The Times of Israel, June 11, 2014

On the eve of the 70th anniversary of D-Day (6 June 2014) and the 75th anniversary of the start of the Second World War (1 Sept), some American politicians have sadly been ensnared by the propaganda of antisemitic East European Holocaust revisionists. On 21 May, the House of Representatives passed, stuck on to a military appropriations bill, Amendment 134, Section 1266. It is rather a kind of moral support for European nationalists like in the Baltics, and has not much to do with the United States. This amendment distorts the Shoah and denies its uniqueness and unprecedented character which wiped out most of European Jewry. One part reads:

“(5) The extreme forms of totalitarian rule practiced by the Soviet Communist and Nazi regimes led to premeditated and vast crimes committed against millions of human beings and their basic and inalienable rights on a scale unseen before in history.”

This denies what Auschwitz stood for: the extermination of Jews because they were Jews. Nothing the like ever happened under Soviet rule. Not even vague equalization between the Shoah and Soviet crimes can be posited. To the contrary, it was the Red Army, not the US or British army, that liberated Auschwitz. It was the Soviet Union that provided refuge for those East European Jews who managed to flee in late June 1941, and it was the Soviet Union that liberated the tiny remnants alive in various parts of Eastern Europe in 1944 and 1945. It was the USSR that put up a gargantuan lonely struggle from 1941 to 1944 and that made D-Day possible.

The following point in the Congressional amendment is equally horrible and wrong:

“(6) Fleeing the Nazi and Soviet Communist crimes, hundreds of thousands of people sought and found refuge in the United States.”

This distorts the fact, again, that Germans and National Socialism tried to annihilate all Jews in Europe. The Soviet Union never ever tried to annihilate an entire population just because of its very existence. Jews were killed by the Germans (and their allies, particularly their enthusiastic nationalist East European allies behind the current amendments in the first place) because of their being Jews. Nothing the like happened in the Soviet Union.

Then, the congressional resolution goes one step further and equates Nazi Germany to postwar Soviet satellite state East Germany (the GDR):

“(7) August 23 would be an appropriate date to designate as ‘Black Ribbon Day’ to remember and never forget the terror millions of citizens in Central and Eastern Europe experienced for more than 40 years by ruthless military, economic, and political repression of the people through arbitrary executions, mass arrests, deportations, the suppression of free speech, confiscation of private property, and the destruction of cultural and moral identity and civil society, all of which deprived the vast majority of the peoples of Central and Eastern Europe of their basic human rights and dignity, separating them from the democratic world by means of the Iron Curtain and the Berlin Wall.”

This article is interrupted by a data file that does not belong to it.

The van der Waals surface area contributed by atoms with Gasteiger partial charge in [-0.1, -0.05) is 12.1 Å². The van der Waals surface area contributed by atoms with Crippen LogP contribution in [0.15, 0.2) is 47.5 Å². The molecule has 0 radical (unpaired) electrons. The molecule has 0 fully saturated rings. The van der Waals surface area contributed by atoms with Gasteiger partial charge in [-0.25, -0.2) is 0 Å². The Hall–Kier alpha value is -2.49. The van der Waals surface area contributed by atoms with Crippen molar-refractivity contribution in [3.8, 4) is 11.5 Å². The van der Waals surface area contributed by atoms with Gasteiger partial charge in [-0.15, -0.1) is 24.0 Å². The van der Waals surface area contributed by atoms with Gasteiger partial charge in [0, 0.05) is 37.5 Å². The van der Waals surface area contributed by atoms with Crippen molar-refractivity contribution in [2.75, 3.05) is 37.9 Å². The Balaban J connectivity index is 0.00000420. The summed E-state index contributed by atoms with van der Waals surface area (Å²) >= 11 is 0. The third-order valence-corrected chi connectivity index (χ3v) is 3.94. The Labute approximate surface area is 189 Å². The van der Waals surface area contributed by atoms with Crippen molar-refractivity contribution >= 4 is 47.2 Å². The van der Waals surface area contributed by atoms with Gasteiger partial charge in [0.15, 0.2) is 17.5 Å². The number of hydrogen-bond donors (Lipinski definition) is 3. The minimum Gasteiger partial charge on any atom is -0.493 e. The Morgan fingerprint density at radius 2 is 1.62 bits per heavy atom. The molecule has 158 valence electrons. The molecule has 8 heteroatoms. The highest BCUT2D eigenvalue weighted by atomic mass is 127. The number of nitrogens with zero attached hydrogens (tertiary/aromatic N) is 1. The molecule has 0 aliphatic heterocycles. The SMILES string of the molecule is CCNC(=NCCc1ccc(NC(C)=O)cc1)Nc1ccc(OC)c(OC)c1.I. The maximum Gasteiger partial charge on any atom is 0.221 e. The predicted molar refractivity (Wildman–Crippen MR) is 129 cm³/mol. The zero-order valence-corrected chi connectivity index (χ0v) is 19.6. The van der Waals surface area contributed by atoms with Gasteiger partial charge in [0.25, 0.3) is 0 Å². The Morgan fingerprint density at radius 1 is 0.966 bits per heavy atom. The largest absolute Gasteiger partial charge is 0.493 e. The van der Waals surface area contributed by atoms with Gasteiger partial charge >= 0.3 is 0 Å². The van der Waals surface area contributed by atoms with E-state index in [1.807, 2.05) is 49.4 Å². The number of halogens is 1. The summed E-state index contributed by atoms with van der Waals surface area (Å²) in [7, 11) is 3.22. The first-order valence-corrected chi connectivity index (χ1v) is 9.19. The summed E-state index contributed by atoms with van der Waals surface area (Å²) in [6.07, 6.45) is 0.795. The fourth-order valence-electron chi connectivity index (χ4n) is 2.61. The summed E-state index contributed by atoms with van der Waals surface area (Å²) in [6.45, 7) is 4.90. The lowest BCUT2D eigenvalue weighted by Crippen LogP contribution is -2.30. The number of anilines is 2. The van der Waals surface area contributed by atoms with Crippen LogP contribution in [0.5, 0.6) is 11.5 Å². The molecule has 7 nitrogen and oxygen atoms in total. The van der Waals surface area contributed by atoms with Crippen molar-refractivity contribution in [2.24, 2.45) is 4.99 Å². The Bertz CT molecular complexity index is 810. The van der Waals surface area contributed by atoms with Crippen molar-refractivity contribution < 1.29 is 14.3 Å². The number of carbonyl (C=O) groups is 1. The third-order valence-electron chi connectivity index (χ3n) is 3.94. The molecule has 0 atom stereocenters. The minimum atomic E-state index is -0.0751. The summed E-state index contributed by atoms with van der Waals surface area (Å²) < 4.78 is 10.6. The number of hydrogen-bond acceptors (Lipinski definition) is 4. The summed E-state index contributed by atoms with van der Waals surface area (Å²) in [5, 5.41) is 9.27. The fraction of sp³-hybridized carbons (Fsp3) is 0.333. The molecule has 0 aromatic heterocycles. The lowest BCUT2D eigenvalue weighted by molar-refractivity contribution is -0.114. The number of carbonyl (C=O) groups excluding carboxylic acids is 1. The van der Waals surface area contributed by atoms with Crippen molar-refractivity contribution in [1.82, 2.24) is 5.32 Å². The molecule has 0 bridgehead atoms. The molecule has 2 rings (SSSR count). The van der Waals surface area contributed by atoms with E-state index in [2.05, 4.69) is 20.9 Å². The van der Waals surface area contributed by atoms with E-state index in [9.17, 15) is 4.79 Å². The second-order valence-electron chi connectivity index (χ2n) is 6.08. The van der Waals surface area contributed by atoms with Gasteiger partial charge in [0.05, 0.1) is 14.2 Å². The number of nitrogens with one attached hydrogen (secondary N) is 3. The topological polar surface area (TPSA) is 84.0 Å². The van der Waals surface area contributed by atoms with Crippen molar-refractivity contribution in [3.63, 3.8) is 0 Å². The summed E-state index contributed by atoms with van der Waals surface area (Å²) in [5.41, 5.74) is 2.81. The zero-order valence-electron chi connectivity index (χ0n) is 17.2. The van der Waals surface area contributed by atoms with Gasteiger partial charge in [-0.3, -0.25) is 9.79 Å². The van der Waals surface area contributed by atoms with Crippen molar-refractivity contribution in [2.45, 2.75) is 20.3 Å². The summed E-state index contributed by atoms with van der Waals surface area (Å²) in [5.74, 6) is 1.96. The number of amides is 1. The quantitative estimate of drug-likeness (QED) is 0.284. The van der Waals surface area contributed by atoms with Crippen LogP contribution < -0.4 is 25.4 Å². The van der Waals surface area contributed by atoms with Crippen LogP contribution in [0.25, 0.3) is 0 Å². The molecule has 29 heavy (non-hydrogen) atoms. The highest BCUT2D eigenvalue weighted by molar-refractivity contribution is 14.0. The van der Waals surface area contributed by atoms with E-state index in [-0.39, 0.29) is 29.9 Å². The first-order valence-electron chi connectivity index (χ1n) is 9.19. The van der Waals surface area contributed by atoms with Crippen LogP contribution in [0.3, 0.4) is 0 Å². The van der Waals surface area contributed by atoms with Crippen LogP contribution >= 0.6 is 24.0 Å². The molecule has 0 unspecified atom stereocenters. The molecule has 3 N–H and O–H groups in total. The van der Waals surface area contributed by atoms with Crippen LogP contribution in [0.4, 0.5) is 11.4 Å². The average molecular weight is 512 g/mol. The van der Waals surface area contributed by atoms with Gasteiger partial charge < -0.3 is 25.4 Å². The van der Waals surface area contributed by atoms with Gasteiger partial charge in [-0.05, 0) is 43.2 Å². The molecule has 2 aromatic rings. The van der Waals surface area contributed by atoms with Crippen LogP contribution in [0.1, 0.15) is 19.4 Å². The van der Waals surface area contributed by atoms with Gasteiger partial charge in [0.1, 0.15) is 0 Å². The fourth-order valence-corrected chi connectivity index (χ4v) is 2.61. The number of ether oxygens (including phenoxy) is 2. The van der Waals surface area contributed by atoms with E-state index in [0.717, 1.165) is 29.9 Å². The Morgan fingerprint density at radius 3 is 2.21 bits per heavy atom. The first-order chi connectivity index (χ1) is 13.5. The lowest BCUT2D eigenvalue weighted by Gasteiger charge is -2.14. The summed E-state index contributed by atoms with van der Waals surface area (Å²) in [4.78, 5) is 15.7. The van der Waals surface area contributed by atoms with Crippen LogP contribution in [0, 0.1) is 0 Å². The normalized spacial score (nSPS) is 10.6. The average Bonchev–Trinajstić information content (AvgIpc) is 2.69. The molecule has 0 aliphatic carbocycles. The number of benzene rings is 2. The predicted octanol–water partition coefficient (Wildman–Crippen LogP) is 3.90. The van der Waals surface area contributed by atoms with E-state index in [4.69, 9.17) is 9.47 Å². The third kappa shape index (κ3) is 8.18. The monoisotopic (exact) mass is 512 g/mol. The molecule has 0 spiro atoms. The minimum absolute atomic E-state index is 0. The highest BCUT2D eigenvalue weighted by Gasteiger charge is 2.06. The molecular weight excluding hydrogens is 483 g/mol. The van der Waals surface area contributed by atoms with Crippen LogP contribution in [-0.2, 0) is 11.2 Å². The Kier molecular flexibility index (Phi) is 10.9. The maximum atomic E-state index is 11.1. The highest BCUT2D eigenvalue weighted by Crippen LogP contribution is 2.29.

Americans are known for their inability to understand what the term “deportation” means in discussions of the World War II era. When I spoke recently in Jerusalem about Jews being exiled by Stalin I did not use the word deported. That is because that word implies, in the context of World War II the deportation to a list of some very specific destinations: Auschwitz, Sobibor, Treblinka, Babi Yar and all other places of extermination of the Jewish people.

To equate the Holocaust to the Berlin Wall is distorting the Holocaust in a major way and distorting the history of National Socialism. Using August 23 – the so called Hitler-Stalin pact – as a tool to deny the unprecedented crimes committed by Germans, is a symbol of the obsession of the self declared free world to distort the Shoah and to defame those who were at the forefront of fighting Nazi Germany: the Red Army of the Soviet Union. In addition to the Holocaust, Hitler’s German-Austrian army rapidly murdered millions of Soviet citizens in addition to the Holocaust.

Many of those who collaborated with the German Nazis, like the OUN in Ukraine (Bandera and the Banderists), the Lithuanian Activist Front (LAF) or the Waffen SS legions in Estonia and Latvia are today portrayed as national heroes in these countries, to the stunning silence of the United States that seems willing to let is own vast wartime sacrifice be manipulated as long as the false rewriting of history serves today’s short-term East-West politics (which are another matter entirely). [For more background, see a recent article by Dovid Katz in the Times of Israel about Ukraine.]

To compare the Soviet occupation of the Baltics to Nazi Germany, and to declare them implicitly or explicitly equal as in the recent Congressional resolution based on the East European far right’s 2008 “Prague Declaration,” constitutes yet another case of modern-day Holocaust distortion. I dealt with the Prague Declaration, Holocaust distortion and (German) secondary antisemitism – antisemitism because of and after Auschwitz – in recent years, both in English and German. To even mention the GDR in the context of the Shoah borders on Holocaust denial, as nothing remotely like the Shoah was ever inflicted upon citizens, foreigners or dissidents in the GDR.

I call upon fellow academics, particularly political scientists and historians, as well as human rights organizations, to wake up and stop abetting the new Holocaust denial that is based on East European nationalist proclamations of “equality” of Nazi and Soviet crimes. That such nonsense has crept unnoticed, and without public debate, into an American congressional resolution, is frankly alarming.

It is particularly alarming because many if not most scholars in Jewish Studies, Holocaust Studies, history, Nazi Germany, and related fields, are unable or unwilling to analyze and criticize Holocaust distortion.